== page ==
Bone Drug May Prevent Return of Breast Cancer
Study Shows Zometa Reduces the Risk of Breast Cancer Recurrence
By Brenda Goodman
WebMD Health News
Reviewed By Laura J. Martin, MD
June 3, 2011 -- A drug that battles bone loss may have added benefits for women with estrogen-sensitive breast cancers, significantly reducing the chance that their cancer will return or spread, a new study shows.
What's more, researchers say, the lowered risk of recurrence seems to last years after the treatment, a bisphosphonate drug called Zometa, is stopped.
"I find that very reassuring. It obviously demonstrates that we can impact on the long-term outcome of our patients with an early intervention. We do not have to give these drugs forever. I'm very enthusiastic about this," says study researcher Michael Gnant, MD, professor of surgery at the Medical University of Vienna in Austria.
For the study, which is published in The Lancet, 1,803 premenopausal women with early-stage, estrogen-driven breast cancers were given a drug which suppresses estrogen production by the ovaries. They were also treated with drugs, Arimidex or tamoxifen, that help prevent cancers from using estrogen to grow.
In addition to those treatments, half were randomly assigned to receive intravenous infusions of Zometa every six months for three years.
Two years after their treatments ended, women who got the bone drug continued to have a 32% reduced risk of cancer recurrence compared to those on estrogen suppression alone.
Overall, 92% in the Zometa group were cancer-free two years after treatment compared to 88% on estrogen suppression alone.
How Bone Drugs May Stifle Cancer
Tumors can shed cells that migrate to the bone marrow, where they may hide and be protected from cancer-killing drugs.
One theory is that these wandering tumor cells appear to stimulate the activity of osteoclasts, or cells that break down bone.
The activity of osteoclasts, in turn, appears to further spur these castoff tumor cells, a synergy that can reignite the cancer and cause it to return or spread.
It's thought that bisphosphonates like Zometa put the brakes on this cycle by slowing the activity of osteoclasts, which then quiets the rogue cancer cells.
"There is kind of an expiry [expiration] date to these dormant tumor cells," Gnant says. "You don't have to use all these treatments forever. If you manage to get the right window, then basically you can eradicate them and this would eventually mean a cure for our patients, which is obviously a word we should only use very humbly."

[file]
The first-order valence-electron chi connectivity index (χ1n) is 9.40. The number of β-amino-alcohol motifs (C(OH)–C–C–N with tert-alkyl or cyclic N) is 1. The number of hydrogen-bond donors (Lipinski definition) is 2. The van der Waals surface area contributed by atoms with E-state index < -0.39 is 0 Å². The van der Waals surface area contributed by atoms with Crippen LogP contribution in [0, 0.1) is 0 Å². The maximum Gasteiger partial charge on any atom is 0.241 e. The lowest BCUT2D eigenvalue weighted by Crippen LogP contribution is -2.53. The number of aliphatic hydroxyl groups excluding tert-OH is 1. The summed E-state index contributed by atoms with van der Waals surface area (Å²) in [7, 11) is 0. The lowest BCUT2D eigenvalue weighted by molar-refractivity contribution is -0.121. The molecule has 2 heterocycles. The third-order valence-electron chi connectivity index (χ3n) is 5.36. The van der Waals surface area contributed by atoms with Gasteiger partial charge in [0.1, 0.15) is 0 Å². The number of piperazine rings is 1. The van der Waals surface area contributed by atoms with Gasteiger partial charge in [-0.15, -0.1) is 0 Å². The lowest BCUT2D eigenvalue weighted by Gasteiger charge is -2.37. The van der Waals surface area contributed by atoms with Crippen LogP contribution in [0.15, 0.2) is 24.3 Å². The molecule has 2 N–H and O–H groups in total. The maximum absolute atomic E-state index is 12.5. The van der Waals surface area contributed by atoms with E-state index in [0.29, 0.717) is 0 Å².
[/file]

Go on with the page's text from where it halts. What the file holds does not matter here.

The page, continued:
A large British trial presented in December at the San Antonio Breast Cancer Symposium found that Zometa treatment did not reduce the risk of recurrence in women with early-stage breast cancers.
Not all of the women in that study received estrogen-suppressing therapy, however, and experts say that may be a key difference.
A subset of women in that study, those who had been postmenopausal for at least five years and thus had naturally lower estrogen levels, did see some survival benefit after taking Zometa compared to those on conventional therapies alone.
Other studies have shown that bisphosphonates improve survival and delay disease progression in patients with lung and bladder cancers and multiple myeloma.
Rowan T. Chlebowski, MD, PhD, chief of medical oncology at the David Geffen School of Medicine at the University of California, Los Angeles, says further studies are needed to sort out which patients may get the most benefits. But he thinks the evidence for using bone drugs is positive, on the whole.
"I'm in the believer group," he says.
"So the concept is, you need a low bone turnover environment for bisphosphonates to have an anti-tumor effect that's mediated through the bone. That seems a viable concept. Maybe we'll get a little bit more data and see where we go from there," Chlebowski tells WebMD.
Other experts, however, say Zometa should be used with caution in premenopausal patients with breast cancer.
"The drug has to be used in the same clinical situation," says Stephanie Bernik, MD, chief of surgical Oncology at Lenox Hill Hospital in New York City.
"We do use ovarian suppression, but it's become less popular in the United States," Bernik says.
"The drug would have to be used in the same way or we need more clinical evidence that we can use bisphosphonates without ovarian suppression," she says.
Rarely, the use of bisphosphonates has been linked to a rare condition called osteonecrosis, or bone death.
"Drugs do not come without complications," she says. "You really have to be very careful."
Gnant, M. The Lancet, June 4, 2011.
Michael Gnant, MD, professor of surgery, Medical University of Vienna, Austria.
Rowan T. Chlebowski, MD, PhD, chief of medical oncology, David Geffen School of Medicine, University of California, Los Angeles.
Stephanie Bernik, MD, chief of surgical oncology, Lenox Hill Hospital, New York City.
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